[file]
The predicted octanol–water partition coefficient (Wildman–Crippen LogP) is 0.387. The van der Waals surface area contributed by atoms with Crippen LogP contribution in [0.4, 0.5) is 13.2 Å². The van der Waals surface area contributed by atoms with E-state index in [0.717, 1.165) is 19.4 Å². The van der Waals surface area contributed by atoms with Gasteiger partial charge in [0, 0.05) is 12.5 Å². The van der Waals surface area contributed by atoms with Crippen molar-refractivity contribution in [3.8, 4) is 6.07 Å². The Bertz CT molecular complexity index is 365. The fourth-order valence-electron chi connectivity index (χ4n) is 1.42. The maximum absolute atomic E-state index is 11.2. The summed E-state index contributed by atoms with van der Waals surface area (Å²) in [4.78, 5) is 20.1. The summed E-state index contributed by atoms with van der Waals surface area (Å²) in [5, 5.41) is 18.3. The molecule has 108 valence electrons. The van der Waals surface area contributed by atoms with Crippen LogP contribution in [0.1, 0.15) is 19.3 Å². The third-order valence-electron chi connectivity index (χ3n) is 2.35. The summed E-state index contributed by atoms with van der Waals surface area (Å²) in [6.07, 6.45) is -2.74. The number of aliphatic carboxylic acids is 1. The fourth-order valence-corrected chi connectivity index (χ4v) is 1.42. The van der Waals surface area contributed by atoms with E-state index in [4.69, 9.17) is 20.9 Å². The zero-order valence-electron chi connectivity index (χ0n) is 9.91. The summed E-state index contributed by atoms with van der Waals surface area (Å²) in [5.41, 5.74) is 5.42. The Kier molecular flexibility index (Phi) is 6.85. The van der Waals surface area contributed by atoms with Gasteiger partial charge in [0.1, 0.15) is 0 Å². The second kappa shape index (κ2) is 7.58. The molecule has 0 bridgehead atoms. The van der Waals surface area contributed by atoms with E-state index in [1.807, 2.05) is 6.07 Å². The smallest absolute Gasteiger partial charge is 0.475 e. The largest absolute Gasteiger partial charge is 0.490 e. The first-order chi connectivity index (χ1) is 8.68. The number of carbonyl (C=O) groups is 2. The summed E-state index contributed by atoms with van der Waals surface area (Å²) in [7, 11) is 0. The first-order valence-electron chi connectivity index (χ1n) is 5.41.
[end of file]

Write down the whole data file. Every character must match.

The predicted octanol–water partition coefficient (Wildman–Crippen LogP) is 0.387. The van der Waals surface area contributed by atoms with Crippen LogP contribution in [0.4, 0.5) is 13.2 Å². The van der Waals surface area contributed by atoms with E-state index in [0.717, 1.165) is 19.4 Å². The van der Waals surface area contributed by atoms with Gasteiger partial charge in [0, 0.05) is 12.5 Å². The van der Waals surface area contributed by atoms with Crippen molar-refractivity contribution in [3.8, 4) is 6.07 Å². The Bertz CT molecular complexity index is 365. The fourth-order valence-electron chi connectivity index (χ4n) is 1.42. The maximum absolute atomic E-state index is 11.2. The summed E-state index contributed by atoms with van der Waals surface area (Å²) in [4.78, 5) is 20.1. The summed E-state index contributed by atoms with van der Waals surface area (Å²) in [5, 5.41) is 18.3. The molecule has 108 valence electrons. The van der Waals surface area contributed by atoms with Crippen LogP contribution in [0.1, 0.15) is 19.3 Å². The third-order valence-electron chi connectivity index (χ3n) is 2.35. The summed E-state index contributed by atoms with van der Waals surface area (Å²) in [6.07, 6.45) is -2.74. The number of aliphatic carboxylic acids is 1. The fourth-order valence-corrected chi connectivity index (χ4v) is 1.42. The van der Waals surface area contributed by atoms with E-state index in [4.69, 9.17) is 20.9 Å². The zero-order valence-electron chi connectivity index (χ0n) is 9.91. The summed E-state index contributed by atoms with van der Waals surface area (Å²) in [5.41, 5.74) is 5.42. The Kier molecular flexibility index (Phi) is 6.85. The van der Waals surface area contributed by atoms with Gasteiger partial charge in [0.1, 0.15) is 0 Å². The second kappa shape index (κ2) is 7.58. The molecule has 0 bridgehead atoms. The van der Waals surface area contributed by atoms with E-state index in [1.807, 2.05) is 6.07 Å². The smallest absolute Gasteiger partial charge is 0.475 e. The largest absolute Gasteiger partial charge is 0.490 e. The first-order chi connectivity index (χ1) is 8.68. The number of carbonyl (C=O) groups is 2. The summed E-state index contributed by atoms with van der Waals surface area (Å²) in [7, 11) is 0. The first-order valence-electron chi connectivity index (χ1n) is 5.41.